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Chanderpaul’s Quest

By: Ray Sundar

July 16th, 2008
The fateful journey began at Bourda, Guyana on March 17, 1994. 19 years old phenom Shivnarine Chanderpaul, of Unity Village (home to President Bharat Jagdeo and former fast bowler Colin Croft), made an impressive debut of “wristy elegance” against the Poms, scoring 62, dispatching 9 x 4’s to all parts of the boundary. All done under the watchful eyes of coach Rohan Kanhai.

Debilitating injuries notwithstanding, THE SHIV should score the requisite 87 runs to eclipse Clive Lloyd’s record, thus becoming Guyana’s top accumulator of test runs at an average hovering around 47. Yes, folks, at 7429 test runs, he has already surpassed Kanhai’s 6227, Hooper’s 5762, Kalicharran’s 4399 and Butcher’s 3104. Lloyd’s 7515 is next! This should be accomplished in the 1st test against Sri Lanka at Providence, Guyana. Seems like déjà vu, returning to the scene where it started.

Attaining this will ensure permanent residency in the rarefied air atop the pantheon of Guyana’s cricket stars.

Though West Indies’ next two opponents are Murali’s Sri Lankans and the big, bad, bold, brawling, snarling and sledging Ponting led Aussies, THE SHIV should leapfrog Haynes (7481), Greenidge (7558) and, perhaps, Sobers (8032) to land at the # 3 spot (W.I. test aggregate).

By the summer of 2009 barring any adverse political shenanigans, THE SHIV will overtake Richards’ 8540 and land comfortably in the #2 spot in the West Indies hierarchy. Just Lara ahead! Ah! But at an asking price of 11953 runs. That’s tantamount to scaling Mt. Everest’s highest peak – about 5.53 miles. Probably Sir Edmund Hillary could have helped…he died on January 11, 2008. From my vantage point only one player will exceed this – Tendulkar, contingent upon him staying healthy. Ponting may do it but too many chinks in his armor are manifesting themselves. And he has got to stop being Bhaggi’s bunny.

Lest this accomplishment is lost in a longevity mumbo jumbo, let’s be crystal clear – his total is not a function of longevity exclusivity. Except for Sobers, his number of tests compare favourably with the others mentioned above.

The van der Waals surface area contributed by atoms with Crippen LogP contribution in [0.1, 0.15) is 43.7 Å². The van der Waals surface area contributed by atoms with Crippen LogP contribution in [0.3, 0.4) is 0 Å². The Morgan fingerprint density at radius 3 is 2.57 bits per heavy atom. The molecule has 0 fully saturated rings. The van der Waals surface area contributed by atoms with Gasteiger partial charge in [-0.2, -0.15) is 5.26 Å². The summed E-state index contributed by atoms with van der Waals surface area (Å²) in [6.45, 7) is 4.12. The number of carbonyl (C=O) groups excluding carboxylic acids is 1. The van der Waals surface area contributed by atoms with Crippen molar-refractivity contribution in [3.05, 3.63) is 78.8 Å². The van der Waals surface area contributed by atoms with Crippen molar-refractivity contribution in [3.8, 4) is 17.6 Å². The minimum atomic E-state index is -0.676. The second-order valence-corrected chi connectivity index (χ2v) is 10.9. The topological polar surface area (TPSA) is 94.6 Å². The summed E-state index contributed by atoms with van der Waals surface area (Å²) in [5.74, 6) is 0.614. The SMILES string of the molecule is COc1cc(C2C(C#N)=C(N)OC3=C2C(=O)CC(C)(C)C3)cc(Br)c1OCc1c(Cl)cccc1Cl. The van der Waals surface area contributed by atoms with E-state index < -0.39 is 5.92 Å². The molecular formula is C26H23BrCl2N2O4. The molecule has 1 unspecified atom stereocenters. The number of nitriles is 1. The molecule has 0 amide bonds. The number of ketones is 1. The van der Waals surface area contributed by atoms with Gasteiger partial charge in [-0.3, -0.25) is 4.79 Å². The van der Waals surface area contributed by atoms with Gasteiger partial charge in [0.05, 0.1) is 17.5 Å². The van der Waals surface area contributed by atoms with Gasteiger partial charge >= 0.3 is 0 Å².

It is truly refreshing to see Trinidad’s Fazeer Mohammed, a writer, grudgingly puts on his objective lens and gives THE SHIV his just due, rather than continue to impugn his character! Here is to hoping he subscribes to judicious editing and curbs his appetite to slam THE SHIV.

Mohammed is fond of berating THE SHIV’s crablike stance. Now whether or not his batting is grace personified, Leonardo Da Vinci’s artistic mastery on canvas, or Laxman’s subdued elegance, is completely irrelevant. What matters most, especially to an anemic and spineless batting line-up prone to sudden and frequent collapse, is his unique ability to adapt to any situation – mixing caution with unbridled aggression. This allows him to go on his merry way, getting the job done. Embodying West Indies need to fight seems to be his mantra. Clearly he has evolved into W.I. immovable object.

I daresay THE SHIV has been, and continues to be, the best West Indian batsman over the past 5 years. And this includes the mercurial Lara whose sporadic outbursts have thrilled and entertained and the current not so young turks – Sarwan and Gayle. His impregnable defense, much to the chagrin of opponents, results in bowlers toiling endlessly without much reward.

THE SHIV, whether or not by design, intentional or not, has become the epicenter of West Indies batting. His century in the 1st test against South Africa recently played a pivotal role in West Indies’ lone win on foreign soil in quite some time. Of all active test batsmen he is in the top 10 in test aggregate, average and centuries.

Alas! The time is at hand. THE SHIV has a marvelous opportunity, 14 years later, to end the quest in front of his home crowd. One could feel the sheer anticipation of his legion of fans building.

When this skinny lad, whose helmet and pads seemed too big, burst on the scene in 1994, did you think he would reach this exalted stage? C’mon!

P.S. 1. All statistics are from CRICINFO.
2. Part I of IV – appeared in Cricketstar

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